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news from the web

Simplistic IBM?

“Simplifying Tasks” is a cool poster about ease of use and simplifying tasks, its just too bad that the people that made their web pages obviously haven’t understood the concept.

IBM – Ease of Use – Simplifying Tasks

Check out the “easy” ordering “link” they are using :-D

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news from the web

Deep linking

Doc Searls and John Dowdell is two of many that have picked up on the interesting linking policy over at NPR.org

What are organizations thinking when they start to tell people to ask for permission before linking? And what are they doing about various search engines, such as Google? Not to mention, what legal options do they have to enforce their prohibition to link to npr.org?

[Update]

Wired have an article about NPR.org and their deep linking policy as well as the response from the weblog community.

[Update II]

A lot of people have been writing to npr.org to protest their stupid linking policy, their response is possibly even more mind boggeling than the policy.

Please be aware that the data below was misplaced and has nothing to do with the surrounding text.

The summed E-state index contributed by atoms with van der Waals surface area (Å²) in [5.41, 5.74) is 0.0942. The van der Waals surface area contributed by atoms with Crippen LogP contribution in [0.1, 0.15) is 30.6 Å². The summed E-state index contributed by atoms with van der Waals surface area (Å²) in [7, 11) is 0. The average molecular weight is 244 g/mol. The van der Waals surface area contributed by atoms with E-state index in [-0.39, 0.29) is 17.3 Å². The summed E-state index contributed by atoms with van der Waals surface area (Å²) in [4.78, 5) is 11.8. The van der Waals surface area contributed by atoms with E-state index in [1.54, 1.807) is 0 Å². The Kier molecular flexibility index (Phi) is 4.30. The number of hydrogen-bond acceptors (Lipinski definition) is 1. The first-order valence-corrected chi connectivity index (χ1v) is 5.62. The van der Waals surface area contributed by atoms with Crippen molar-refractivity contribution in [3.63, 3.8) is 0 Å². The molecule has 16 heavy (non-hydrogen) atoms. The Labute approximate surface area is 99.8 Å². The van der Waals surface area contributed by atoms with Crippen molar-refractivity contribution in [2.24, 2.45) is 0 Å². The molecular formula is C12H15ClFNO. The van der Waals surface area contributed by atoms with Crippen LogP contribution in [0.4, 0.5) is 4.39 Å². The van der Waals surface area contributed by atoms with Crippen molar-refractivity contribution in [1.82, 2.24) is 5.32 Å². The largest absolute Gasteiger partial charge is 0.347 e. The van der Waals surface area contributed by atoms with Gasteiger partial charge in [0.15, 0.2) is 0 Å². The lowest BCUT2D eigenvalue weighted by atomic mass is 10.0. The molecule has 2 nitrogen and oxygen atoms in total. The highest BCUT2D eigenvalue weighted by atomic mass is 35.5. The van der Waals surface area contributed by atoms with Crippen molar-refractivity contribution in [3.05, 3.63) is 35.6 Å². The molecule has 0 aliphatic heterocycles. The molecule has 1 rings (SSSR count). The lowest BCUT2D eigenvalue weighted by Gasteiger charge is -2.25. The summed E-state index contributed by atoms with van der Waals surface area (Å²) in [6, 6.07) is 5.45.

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news from the web

Beam me up scotty – soon reality?

Not quite, but Nando Times reports that Australian scientists claim to have ‘teleported’ a laser beam

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news from the web

The war on terror statement

I promise that I won’t be peddeling politics on my weblog. But this statement on the war on terror from some prominent americans deserves some attention: We won’t deny our consciences

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news from the web

Fight the CBDTPA

The Electronic Frontier Foundation Action Center has chosen to use Flash to make a fun animation about the CBDTPA, but the issue is serious enough.

Big media corporations are trying to take away ownership from the consumers and make you and me pay for every single version of a digital work we consume. Imagine having to pay 4 times to have the same song on a CD, your MP3 player, your own CD-compilation for the car and on your computer. That is what Disney and others in reality is trying to accomplish with the CBDTPA bill.